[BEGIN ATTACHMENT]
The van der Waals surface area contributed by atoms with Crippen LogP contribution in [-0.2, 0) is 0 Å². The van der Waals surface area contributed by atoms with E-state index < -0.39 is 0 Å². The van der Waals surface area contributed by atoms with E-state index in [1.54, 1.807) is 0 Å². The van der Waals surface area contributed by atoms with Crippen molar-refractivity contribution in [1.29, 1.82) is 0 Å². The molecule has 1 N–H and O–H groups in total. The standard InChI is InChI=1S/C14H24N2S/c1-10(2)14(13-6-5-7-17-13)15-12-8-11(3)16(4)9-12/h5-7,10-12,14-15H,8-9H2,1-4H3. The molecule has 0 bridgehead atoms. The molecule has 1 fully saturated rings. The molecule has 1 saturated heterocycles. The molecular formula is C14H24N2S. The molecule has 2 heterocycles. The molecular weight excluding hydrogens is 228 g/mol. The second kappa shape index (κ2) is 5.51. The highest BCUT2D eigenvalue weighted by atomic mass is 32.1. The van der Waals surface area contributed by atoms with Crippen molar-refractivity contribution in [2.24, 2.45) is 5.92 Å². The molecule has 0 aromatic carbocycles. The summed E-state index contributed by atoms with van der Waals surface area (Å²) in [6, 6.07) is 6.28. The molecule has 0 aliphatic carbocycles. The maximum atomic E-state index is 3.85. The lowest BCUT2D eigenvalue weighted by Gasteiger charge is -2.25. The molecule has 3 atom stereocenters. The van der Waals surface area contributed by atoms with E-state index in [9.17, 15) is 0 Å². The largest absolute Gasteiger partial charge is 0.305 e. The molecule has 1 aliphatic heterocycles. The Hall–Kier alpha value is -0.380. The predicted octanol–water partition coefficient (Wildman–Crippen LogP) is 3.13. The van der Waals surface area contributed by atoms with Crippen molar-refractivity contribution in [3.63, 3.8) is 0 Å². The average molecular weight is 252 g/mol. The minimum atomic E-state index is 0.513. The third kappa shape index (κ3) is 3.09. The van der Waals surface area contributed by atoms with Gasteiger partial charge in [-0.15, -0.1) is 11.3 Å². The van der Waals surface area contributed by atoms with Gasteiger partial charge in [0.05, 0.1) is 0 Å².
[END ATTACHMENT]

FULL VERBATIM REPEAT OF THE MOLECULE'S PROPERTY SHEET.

The van der Waals surface area contributed by atoms with Crippen LogP contribution in [-0.2, 0) is 0 Å². The van der Waals surface area contributed by atoms with E-state index < -0.39 is 0 Å². The van der Waals surface area contributed by atoms with E-state index in [1.54, 1.807) is 0 Å². The van der Waals surface area contributed by atoms with Crippen molar-refractivity contribution in [1.29, 1.82) is 0 Å². The molecule has 1 N–H and O–H groups in total. The standard InChI is InChI=1S/C14H24N2S/c1-10(2)14(13-6-5-7-17-13)15-12-8-11(3)16(4)9-12/h5-7,10-12,14-15H,8-9H2,1-4H3. The molecule has 0 bridgehead atoms. The molecule has 1 fully saturated rings. The molecule has 1 saturated heterocycles. The molecular formula is C14H24N2S. The molecule has 2 heterocycles. The molecular weight excluding hydrogens is 228 g/mol. The second kappa shape index (κ2) is 5.51. The highest BCUT2D eigenvalue weighted by atomic mass is 32.1. The van der Waals surface area contributed by atoms with Crippen molar-refractivity contribution in [2.24, 2.45) is 5.92 Å². The molecule has 0 aromatic carbocycles. The summed E-state index contributed by atoms with van der Waals surface area (Å²) in [6, 6.07) is 6.28. The molecule has 0 aliphatic carbocycles. The maximum atomic E-state index is 3.85. The lowest BCUT2D eigenvalue weighted by Gasteiger charge is -2.25. The molecule has 3 atom stereocenters. The van der Waals surface area contributed by atoms with E-state index in [9.17, 15) is 0 Å². The largest absolute Gasteiger partial charge is 0.305 e. The molecule has 1 aliphatic heterocycles. The Hall–Kier alpha value is -0.380. The predicted octanol–water partition coefficient (Wildman–Crippen LogP) is 3.13. The van der Waals surface area contributed by atoms with Crippen molar-refractivity contribution in [3.63, 3.8) is 0 Å². The average molecular weight is 252 g/mol. The minimum atomic E-state index is 0.513. The third kappa shape index (κ3) is 3.09. The van der Waals surface area contributed by atoms with Gasteiger partial charge in [-0.15, -0.1) is 11.3 Å². The van der Waals surface area contributed by atoms with Gasteiger partial charge in [0.05, 0.1) is 0 Å².